Monday, January 27, 2020
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Can you hack Kahoot? Many can and do

Kahoot is an online tool that uses a technique called gamification, turning everyday tasks like classroom lessons and quizzes into games where students can win prizes. Many teachers use it as an informal review or quiz system in their classrooms; the app has about 70 million users worldwide.

As with many popular apps, the sheer number of users means not only that the app is a bigger target for hackers but also that hacking into it could bring a bigger prize.

Students have found ways to provide access keys to non-students, who then bombard the class quiz each day with irrelevant or impertinent traffic, the Fresno Bee reports.

“Recently, a lot of my teachers have been integrating Kahoot into our daily classes and rewarding those who get first place,” the paper quotes one online hack website as saying. “It was fun at first but it got boring really fast since there was always that one kid who always was in first. As a result of my boredom, I got the bright idea to create a tool that spammed fake users onto my teacher’s quizzes just to spice things up.”

Another common trick is to make up offensive names for these accounts and then flood the stream with them, just to get a kick out of it. This trick makes hacking as simple as posting an account key for the class on social media and telling outsiders when to log in.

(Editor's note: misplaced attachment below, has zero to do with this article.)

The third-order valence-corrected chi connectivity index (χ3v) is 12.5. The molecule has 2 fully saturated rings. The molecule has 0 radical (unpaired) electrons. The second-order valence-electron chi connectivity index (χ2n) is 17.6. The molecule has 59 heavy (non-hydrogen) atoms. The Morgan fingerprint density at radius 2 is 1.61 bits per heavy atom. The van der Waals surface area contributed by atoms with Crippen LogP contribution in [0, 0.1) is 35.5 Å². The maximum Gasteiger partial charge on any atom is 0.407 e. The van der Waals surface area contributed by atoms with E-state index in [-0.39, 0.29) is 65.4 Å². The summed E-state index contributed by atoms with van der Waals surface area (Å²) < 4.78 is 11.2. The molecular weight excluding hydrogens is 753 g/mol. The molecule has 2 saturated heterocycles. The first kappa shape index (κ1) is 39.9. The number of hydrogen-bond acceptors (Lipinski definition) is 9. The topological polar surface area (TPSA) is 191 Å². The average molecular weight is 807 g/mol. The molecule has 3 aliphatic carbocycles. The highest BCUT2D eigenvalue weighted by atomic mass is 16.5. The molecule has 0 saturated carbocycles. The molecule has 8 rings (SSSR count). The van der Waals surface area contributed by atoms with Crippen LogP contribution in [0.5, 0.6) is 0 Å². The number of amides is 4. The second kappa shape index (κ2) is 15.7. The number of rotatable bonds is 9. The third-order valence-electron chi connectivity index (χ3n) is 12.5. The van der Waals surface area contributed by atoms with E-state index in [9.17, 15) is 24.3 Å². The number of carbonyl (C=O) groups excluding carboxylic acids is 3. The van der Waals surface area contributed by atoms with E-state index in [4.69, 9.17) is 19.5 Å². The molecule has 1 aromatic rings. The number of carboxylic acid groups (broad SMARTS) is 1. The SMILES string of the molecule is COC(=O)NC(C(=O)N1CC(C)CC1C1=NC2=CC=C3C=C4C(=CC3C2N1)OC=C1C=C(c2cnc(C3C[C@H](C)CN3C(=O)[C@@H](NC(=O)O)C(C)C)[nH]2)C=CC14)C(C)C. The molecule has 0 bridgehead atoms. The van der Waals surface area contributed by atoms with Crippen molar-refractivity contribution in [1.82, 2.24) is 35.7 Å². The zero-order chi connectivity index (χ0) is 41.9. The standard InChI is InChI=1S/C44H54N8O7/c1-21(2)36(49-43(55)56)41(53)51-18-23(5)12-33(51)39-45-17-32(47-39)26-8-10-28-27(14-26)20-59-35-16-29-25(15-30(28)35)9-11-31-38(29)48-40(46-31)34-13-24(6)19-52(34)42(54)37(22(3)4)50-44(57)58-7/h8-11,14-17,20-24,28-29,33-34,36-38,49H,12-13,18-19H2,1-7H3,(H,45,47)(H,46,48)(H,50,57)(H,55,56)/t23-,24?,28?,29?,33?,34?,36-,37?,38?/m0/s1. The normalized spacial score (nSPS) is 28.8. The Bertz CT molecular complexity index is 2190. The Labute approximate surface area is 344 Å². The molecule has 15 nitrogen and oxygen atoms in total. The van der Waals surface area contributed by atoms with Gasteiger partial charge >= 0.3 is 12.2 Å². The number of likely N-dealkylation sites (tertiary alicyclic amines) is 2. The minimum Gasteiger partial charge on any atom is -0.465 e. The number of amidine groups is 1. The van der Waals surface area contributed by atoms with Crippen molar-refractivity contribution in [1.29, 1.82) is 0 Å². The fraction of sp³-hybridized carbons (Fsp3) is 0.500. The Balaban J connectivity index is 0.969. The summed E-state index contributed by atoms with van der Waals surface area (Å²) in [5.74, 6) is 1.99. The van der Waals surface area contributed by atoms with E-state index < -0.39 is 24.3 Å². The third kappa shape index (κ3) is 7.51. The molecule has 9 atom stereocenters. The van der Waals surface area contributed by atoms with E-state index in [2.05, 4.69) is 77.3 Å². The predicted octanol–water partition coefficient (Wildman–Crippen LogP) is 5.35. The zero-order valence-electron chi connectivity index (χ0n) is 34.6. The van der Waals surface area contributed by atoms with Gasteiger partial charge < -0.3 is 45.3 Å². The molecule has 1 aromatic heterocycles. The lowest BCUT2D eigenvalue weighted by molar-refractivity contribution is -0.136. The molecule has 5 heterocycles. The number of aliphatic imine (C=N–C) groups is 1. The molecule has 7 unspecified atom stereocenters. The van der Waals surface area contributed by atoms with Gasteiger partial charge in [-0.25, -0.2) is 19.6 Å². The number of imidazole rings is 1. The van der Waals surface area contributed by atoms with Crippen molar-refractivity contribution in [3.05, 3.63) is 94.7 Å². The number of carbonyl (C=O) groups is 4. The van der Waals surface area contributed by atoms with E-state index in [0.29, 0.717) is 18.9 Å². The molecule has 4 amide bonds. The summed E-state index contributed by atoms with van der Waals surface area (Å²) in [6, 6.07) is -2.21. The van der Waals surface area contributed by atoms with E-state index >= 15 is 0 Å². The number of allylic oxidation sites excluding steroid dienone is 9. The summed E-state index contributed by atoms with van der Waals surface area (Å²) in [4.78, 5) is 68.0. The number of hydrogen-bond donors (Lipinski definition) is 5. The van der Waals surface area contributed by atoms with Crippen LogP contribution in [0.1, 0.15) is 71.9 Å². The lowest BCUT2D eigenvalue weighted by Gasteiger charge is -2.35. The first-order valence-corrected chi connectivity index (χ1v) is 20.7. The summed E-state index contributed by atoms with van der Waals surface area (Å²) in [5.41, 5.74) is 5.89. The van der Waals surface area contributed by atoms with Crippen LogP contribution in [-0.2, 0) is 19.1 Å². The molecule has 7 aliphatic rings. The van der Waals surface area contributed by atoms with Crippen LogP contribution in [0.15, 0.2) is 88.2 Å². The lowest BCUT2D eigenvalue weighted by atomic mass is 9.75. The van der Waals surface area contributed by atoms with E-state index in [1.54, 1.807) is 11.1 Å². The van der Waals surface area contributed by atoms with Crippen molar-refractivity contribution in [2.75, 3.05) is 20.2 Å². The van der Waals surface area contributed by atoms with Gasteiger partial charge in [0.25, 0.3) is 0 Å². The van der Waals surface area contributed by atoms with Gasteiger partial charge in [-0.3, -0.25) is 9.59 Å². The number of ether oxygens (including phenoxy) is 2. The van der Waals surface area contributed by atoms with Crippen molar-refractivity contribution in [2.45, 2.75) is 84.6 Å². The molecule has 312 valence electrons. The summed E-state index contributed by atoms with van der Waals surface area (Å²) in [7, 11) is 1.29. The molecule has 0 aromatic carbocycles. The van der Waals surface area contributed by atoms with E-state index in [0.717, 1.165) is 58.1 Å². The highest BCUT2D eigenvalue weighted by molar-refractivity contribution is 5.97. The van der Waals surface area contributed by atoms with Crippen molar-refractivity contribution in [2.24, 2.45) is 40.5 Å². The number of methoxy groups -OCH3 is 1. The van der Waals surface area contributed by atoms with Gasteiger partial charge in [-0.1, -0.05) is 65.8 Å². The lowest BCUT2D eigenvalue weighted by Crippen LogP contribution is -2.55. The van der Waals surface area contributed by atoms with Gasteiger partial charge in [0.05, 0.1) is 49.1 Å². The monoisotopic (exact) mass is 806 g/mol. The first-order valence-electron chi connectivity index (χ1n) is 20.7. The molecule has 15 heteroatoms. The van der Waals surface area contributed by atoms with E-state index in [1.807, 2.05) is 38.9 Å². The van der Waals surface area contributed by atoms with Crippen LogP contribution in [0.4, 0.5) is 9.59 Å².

And so it goes. The app makers don’t officially condone this type of mischief, but in classrooms, it’s harmless enough.

“These kids like to try and stay one or two steps ahead of the adults,” the paper quotes Brian Davis, who teaches a professional development class at Fresno State dedicated to using Kahoot in the classroom, as saying. “They’re growing up with technology in their hands as early as a year old. And the pros of that are that they have the entire world at their fingertips. As for the cons, well, is it a tool or a toy?”

Editorial

Technology in the classroom can certainly make kids more engaged: it’s a natural form of communication, which is the essence of education, as Mr Davis notes.

But it can also be overdone. That happens when kids spend more time trying to figure out how to use the technology—or hack it, just for the sake of hacking it—than they do using it as a tool for learning.

What is not important is the ability to use an app effectively—they come and go in the blink of an eye. But what is important is integrating technology into a complete program dedicated to learning, discovery, and exploration.

In addition, teachers who use technology to help “prepare students for the real world,” a world that includes lots of devices with screens and apps that run on them, are wasting time. The devices are ubiquitous, and our teachers don’t need to drive that lesson home any more than it’s already being driven home in kids’ lives.

Integrating it effectively into classroom instruction, on the other hand, is a good way to meet kids where they are. Used effectively by effective teachers, technology can encourage students (and educators) to work in teams, collaborate, explore project-based learning, and develop their creative thinking skills.

Paul Katula is the executive editor of the Voxitatis Research Foundation, which publishes this blog. For more information, see the About page.

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